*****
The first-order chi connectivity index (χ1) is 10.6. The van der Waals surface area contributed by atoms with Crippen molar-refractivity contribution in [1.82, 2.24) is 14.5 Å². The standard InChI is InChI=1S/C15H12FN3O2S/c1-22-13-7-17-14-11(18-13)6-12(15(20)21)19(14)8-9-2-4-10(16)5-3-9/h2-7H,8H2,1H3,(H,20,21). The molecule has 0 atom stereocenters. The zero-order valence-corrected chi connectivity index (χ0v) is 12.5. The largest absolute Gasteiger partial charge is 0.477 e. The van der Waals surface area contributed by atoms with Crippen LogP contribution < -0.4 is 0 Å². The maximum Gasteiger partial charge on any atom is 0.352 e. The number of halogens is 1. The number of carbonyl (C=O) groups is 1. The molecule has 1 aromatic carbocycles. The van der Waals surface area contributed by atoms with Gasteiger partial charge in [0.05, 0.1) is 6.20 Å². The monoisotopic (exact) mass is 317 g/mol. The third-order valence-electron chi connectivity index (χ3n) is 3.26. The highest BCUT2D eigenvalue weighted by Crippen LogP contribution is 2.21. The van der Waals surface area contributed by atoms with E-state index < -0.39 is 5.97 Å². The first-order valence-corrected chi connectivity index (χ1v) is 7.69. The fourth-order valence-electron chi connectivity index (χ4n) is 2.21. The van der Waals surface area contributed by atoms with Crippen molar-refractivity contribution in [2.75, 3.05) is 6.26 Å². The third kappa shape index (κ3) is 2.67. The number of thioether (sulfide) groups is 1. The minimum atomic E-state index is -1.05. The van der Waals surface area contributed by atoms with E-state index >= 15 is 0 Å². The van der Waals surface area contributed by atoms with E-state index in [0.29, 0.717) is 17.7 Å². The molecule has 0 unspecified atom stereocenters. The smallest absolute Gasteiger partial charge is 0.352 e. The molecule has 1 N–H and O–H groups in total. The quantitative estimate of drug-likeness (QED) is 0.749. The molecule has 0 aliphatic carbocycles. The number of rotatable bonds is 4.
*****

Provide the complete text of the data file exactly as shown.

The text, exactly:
The first-order chi connectivity index (χ1) is 10.6. The van der Waals surface area contributed by atoms with Crippen molar-refractivity contribution in [1.82, 2.24) is 14.5 Å². The standard InChI is InChI=1S/C15H12FN3O2S/c1-22-13-7-17-14-11(18-13)6-12(15(20)21)19(14)8-9-2-4-10(16)5-3-9/h2-7H,8H2,1H3,(H,20,21). The molecule has 0 atom stereocenters. The zero-order valence-corrected chi connectivity index (χ0v) is 12.5. The largest absolute Gasteiger partial charge is 0.477 e. The van der Waals surface area contributed by atoms with Crippen LogP contribution < -0.4 is 0 Å². The maximum Gasteiger partial charge on any atom is 0.352 e. The number of halogens is 1. The number of carbonyl (C=O) groups is 1. The molecule has 1 aromatic carbocycles. The van der Waals surface area contributed by atoms with Gasteiger partial charge in [0.05, 0.1) is 6.20 Å². The monoisotopic (exact) mass is 317 g/mol. The third-order valence-electron chi connectivity index (χ3n) is 3.26. The highest BCUT2D eigenvalue weighted by Crippen LogP contribution is 2.21. The van der Waals surface area contributed by atoms with E-state index < -0.39 is 5.97 Å². The first-order valence-corrected chi connectivity index (χ1v) is 7.69. The fourth-order valence-electron chi connectivity index (χ4n) is 2.21. The van der Waals surface area contributed by atoms with Crippen molar-refractivity contribution in [2.75, 3.05) is 6.26 Å². The third kappa shape index (κ3) is 2.67. The number of thioether (sulfide) groups is 1. The minimum atomic E-state index is -1.05. The van der Waals surface area contributed by atoms with E-state index >= 15 is 0 Å². The van der Waals surface area contributed by atoms with E-state index in [0.29, 0.717) is 17.7 Å². The molecule has 0 unspecified atom stereocenters. The smallest absolute Gasteiger partial charge is 0.352 e. The molecule has 1 N–H and O–H groups in total. The quantitative estimate of drug-likeness (QED) is 0.749. The molecule has 0 aliphatic carbocycles. The number of rotatable bonds is 4.